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Old 03-08-2012, 09:20 AM
 
Location: Dallas, TX
926 posts, read 1,744,241 times
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Quote:
Originally Posted by Proffer View Post
I don't understand what patriotism had to do with the fight for the Alamo. I thought that this was Mexican land, and that the Mexicans were defending what was rightfully theirs. The Texan squatters were not obeying the Mexican law prohibiting slavery, and this was not acceptable to the Mexicans. In the rest of the country, school kids learn basically that the fight for the Alamo was the fight for the right to have slaves, but Texans don't see it that way, of course. Isn't this right? What could the Texans have been defending, if what they were "defending" was not theirs?!
Nobody said you can't celebrate the Mexicans winning out at the Alamo if you're so inclined.

Growing up in AZ I don't remember learning much in school either way about what the fight for the Alamo was about. The real truth is what individuals on each side thought they were fighting for...I'd be surprised if that didn't vary from person to person.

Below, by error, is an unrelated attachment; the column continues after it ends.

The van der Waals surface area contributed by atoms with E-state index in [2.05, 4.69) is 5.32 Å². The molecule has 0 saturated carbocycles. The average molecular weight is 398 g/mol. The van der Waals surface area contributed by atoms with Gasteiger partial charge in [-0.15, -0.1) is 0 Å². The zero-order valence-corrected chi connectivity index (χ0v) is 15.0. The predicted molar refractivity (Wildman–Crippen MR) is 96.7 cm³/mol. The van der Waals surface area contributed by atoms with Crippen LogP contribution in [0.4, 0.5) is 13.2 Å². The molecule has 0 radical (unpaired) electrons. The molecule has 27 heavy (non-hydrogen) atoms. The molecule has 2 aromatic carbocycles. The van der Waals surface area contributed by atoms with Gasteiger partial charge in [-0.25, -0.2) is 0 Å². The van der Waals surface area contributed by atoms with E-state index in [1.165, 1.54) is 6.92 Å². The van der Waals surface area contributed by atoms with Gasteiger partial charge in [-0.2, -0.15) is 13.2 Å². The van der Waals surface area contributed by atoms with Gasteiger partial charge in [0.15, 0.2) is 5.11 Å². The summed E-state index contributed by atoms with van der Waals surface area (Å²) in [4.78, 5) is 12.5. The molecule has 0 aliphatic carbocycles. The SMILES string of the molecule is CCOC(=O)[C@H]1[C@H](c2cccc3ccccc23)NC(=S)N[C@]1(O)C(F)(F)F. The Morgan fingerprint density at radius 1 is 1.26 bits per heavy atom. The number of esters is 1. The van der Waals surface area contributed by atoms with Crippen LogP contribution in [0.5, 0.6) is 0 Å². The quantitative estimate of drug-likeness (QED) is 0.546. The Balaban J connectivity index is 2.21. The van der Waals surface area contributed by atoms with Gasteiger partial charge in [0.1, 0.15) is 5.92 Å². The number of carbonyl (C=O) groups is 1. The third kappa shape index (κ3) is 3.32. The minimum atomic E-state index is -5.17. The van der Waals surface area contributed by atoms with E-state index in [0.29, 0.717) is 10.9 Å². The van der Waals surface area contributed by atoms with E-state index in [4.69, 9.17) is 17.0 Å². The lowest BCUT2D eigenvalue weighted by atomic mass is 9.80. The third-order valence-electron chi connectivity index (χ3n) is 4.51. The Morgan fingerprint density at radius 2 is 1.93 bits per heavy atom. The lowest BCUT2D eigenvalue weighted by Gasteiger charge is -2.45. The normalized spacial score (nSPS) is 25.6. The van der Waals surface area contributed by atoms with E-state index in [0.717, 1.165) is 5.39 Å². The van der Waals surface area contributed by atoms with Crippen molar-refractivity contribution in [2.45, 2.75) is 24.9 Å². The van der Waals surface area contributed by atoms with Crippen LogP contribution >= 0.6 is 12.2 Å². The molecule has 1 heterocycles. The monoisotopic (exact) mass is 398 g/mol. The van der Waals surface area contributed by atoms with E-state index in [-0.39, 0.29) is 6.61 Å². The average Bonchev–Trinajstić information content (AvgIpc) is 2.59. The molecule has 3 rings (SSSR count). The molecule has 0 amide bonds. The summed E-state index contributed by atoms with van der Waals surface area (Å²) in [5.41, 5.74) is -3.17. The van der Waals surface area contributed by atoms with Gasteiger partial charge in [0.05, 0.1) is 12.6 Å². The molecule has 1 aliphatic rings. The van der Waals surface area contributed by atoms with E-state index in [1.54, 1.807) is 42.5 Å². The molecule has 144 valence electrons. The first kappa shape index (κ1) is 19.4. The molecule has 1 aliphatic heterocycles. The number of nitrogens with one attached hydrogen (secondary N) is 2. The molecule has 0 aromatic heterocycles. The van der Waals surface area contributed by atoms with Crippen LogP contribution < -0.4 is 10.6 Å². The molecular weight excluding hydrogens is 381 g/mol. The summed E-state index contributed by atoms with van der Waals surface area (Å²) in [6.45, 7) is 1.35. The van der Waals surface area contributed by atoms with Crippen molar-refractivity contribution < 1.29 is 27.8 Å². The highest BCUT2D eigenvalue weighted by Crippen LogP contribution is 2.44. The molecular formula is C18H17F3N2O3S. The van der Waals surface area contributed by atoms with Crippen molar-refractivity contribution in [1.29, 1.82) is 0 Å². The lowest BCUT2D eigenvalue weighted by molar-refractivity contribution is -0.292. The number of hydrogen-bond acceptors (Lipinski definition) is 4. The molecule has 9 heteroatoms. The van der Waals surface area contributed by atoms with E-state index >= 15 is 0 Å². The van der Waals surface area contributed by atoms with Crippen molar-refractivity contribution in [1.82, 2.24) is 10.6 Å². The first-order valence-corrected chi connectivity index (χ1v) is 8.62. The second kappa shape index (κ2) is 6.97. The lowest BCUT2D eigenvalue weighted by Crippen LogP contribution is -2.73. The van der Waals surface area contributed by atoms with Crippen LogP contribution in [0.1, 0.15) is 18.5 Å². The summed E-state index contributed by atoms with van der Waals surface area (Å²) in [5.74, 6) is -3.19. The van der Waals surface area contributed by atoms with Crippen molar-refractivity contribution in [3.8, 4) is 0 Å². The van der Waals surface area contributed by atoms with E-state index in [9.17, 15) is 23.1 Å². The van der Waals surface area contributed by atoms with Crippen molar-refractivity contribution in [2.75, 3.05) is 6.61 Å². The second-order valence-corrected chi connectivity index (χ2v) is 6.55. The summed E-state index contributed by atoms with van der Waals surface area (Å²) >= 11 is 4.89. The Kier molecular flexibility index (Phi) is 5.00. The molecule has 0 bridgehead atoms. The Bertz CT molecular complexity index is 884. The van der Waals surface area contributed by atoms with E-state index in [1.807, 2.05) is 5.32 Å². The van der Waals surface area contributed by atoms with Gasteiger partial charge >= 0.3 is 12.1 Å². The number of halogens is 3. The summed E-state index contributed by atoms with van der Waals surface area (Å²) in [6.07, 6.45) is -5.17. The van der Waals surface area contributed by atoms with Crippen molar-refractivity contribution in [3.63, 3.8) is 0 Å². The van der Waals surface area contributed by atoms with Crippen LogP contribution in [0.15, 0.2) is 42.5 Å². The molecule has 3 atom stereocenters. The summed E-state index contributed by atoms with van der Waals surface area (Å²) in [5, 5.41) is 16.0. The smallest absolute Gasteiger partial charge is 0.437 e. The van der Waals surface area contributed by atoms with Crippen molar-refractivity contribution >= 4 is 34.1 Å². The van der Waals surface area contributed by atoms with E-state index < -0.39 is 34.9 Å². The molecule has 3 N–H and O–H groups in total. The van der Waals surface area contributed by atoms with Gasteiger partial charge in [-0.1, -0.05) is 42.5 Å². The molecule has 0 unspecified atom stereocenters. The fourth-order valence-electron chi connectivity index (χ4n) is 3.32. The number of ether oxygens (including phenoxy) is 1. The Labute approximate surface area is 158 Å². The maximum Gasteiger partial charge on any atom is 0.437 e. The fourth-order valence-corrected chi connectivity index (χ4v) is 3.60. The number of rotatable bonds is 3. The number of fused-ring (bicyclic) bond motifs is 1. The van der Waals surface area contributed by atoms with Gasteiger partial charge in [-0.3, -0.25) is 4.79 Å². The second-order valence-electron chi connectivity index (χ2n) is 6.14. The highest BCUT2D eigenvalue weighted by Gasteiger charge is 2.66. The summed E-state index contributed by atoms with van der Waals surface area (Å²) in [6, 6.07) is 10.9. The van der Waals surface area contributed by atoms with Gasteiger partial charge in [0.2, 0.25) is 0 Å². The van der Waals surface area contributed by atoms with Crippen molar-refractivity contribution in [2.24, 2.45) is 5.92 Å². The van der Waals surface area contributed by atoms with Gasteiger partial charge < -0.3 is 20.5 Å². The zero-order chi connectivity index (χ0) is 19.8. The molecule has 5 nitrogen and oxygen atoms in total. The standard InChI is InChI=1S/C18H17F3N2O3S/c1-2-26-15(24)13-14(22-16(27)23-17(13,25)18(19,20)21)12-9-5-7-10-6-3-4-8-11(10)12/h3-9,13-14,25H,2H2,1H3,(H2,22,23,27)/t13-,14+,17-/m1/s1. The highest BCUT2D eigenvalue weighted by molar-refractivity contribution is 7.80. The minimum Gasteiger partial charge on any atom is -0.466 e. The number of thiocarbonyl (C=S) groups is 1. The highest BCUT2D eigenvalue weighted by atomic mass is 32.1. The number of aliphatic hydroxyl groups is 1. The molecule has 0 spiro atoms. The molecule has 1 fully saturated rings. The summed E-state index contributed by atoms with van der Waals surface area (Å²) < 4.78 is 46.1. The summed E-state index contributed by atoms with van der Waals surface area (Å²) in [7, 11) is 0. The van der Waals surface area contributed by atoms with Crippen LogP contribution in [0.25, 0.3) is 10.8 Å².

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Old 03-08-2012, 10:20 AM
 
Location: Texas
5,620 posts, read 12,857,510 times
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The Texas Revolution was nothing about slavery. Most of the new immigrants were German and they didn't have the money to spend on slaves. You have to remember that Mexico enticed these people to come and settle the wild lands of Texas with free land. It was mostly still in control of the Indians which the settlers had to fight to get the land. But once the lands were fairly clear and the farming and ranching was in place, Mexico changed the Republic which the settlers had bought into to a more servant style of Government. Mexico demanded that all inhabitants be Catholic and they demanded that the settlers give up all arms, for an example. The Texans wanted the Constitution of 1824 to be held as the charter for them but Mexico didn't want that as the Texans were getting stronger and Mexico was still recovering from their own Independence. If you have the want, you can read an abridged version of Texas history here:
The Alamo

You also need to read the following letters from people that lived here during this time and the troubles as they saw it. You'll find a lot of history, Texas and US, has a major slant to it as the writer, not the people that lived it, sees history. Political gains are made from history and ours is not exempt which is why you need to put more belief into the letters than what is written in history books.
The Alamo